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16 May 2016

4 Key Strategic Change Management Tools

This entry is part 1 of 3 in the series Change Management Tools

Change management tools will tend to be common among various change management processes.

While change management processes vary, they have common change management tools.

Every change management process needs change management tools to work well. Processes are like recipes. No matter the recipe, or who uses it, there will be common tools.

The same holds true for these processes. They have common tools regardless of the change management consultant. True, the names might differ for marketing or trademarking purposes. He might have added his own refinements. Still, they share similar features and purposes.

Three Types of Change Management Tools

In general, there are three types of change management tools:

  1. Strategic
  2. Analytical
  3. Planning

The beginning of the change effort makes more use of the strategic tools. They involve researching, assessing and strategizing.  The analytic tools help picture, quantify and measure the change. Planning tools organize and run the effort.

Strategic Change Management Tools

The focus of this post is on strategic change management tools. They involve researching assessing and strategizing.

1. Organizational Cultural Assessment

Organizational cultures are different. They are the terrain upon which change works. The change effort needs to be tailored to the culture. Some are more open to change than others.

The findings will affect what process and tools the change will use. For instance, highly collaborative change processes and tools waste time in a command-and-control culture. Excess communication will come at the expense of detailing processes and procedures.

2. Change Readiness Assessment

Sometimes organizational culture assessments include a change readiness assessment. Standalone assessments do exist though. A culture that is open to change differs from one that is ready for it. This assessment focuses on the latter.

For instance, a period of crisis tends to create high readiness, a period of success low readiness. The tool helps in two ways. It helps set a timetable for change and set the amount of change that the group can handle.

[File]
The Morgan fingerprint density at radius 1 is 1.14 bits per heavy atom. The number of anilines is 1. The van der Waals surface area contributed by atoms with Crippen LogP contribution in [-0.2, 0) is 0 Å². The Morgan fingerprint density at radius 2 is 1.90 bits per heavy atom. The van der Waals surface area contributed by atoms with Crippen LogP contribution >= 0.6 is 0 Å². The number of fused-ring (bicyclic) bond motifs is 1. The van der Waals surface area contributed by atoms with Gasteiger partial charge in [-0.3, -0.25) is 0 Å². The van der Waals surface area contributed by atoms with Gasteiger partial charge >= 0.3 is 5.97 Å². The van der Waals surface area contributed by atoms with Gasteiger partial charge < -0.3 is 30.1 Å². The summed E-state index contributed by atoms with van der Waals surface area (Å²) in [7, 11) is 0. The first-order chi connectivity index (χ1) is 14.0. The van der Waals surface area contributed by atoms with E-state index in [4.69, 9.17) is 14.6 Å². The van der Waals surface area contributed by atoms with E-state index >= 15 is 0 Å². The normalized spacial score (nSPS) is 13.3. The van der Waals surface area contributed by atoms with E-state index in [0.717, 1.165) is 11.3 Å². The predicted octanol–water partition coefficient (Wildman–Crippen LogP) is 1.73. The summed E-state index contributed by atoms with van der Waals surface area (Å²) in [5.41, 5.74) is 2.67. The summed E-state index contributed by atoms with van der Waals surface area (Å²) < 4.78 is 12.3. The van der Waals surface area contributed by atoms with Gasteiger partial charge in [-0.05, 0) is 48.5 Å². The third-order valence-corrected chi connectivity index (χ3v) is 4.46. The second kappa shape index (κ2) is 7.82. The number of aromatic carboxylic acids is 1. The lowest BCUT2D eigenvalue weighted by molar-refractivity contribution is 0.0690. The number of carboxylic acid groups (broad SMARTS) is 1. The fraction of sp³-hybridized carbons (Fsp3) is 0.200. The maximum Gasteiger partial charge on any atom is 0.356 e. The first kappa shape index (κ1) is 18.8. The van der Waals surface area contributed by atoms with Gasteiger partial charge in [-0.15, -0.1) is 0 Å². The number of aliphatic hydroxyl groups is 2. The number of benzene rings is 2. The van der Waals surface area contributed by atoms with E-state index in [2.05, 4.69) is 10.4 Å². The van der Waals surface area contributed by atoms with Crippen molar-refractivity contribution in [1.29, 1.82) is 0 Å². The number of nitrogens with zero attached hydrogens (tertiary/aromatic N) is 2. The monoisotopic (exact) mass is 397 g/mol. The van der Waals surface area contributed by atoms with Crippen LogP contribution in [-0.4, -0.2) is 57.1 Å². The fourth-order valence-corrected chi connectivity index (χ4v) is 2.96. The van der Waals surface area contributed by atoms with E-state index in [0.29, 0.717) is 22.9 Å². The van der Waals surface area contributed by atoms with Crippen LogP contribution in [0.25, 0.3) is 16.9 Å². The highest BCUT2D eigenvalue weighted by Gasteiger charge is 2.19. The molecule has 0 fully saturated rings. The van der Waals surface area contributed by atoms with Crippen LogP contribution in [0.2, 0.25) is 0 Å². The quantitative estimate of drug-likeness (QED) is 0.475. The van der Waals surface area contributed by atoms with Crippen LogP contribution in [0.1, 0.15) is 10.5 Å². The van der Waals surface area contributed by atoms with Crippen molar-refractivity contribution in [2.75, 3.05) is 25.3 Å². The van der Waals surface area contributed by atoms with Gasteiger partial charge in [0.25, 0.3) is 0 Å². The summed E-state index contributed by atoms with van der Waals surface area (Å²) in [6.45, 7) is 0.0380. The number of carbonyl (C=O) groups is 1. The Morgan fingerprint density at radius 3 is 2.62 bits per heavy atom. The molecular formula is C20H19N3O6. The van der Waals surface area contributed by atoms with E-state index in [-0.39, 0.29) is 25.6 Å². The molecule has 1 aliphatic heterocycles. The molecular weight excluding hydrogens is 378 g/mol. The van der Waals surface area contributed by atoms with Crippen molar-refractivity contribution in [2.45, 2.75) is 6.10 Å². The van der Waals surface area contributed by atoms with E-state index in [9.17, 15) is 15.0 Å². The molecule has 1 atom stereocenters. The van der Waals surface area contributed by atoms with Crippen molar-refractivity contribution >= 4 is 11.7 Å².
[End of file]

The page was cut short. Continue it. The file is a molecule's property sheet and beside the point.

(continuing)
3. Network Mapping

This tool helps to identify the relationships and politics in a group. Its results shape strategy and the internal communication and marketing plans.

For instance, it show who people think are the:

  • Leaders
  • Influencers
  • Collaborators (Communicators)
  • Subject matter experts
  • Change agents

Historically, interviews and employee surveys developed a general network map. Today, software options exist. It collects data via online questions and uses data analytics. Regardless of the method, the keys are the questions asked of employees and the data analysis.

4. Change Management Strategy

A change management strategy is a common and indispensable change management tool. It helps in three main ways. It guides the:

  1. Selection of the right change management process
  2. Use of the other tools
  3. Decisions that do not fit neatly into a process or tool

It is hard to plan for every contingency in a change effort. The strategy serves as its compass. When employees are lost or uncertain, refocus on the strategy will help them find their way.

Other Change Management Tools

The focus of this post was on strategic change management tools. Again, regardless of the consultant or process, the change effort will likely use versions of these tools. It is hard to have a successful change without them. Any process is suspect if it does not use them.

 

Note: Two follow up posts will cover key analytic and planning change management tools.

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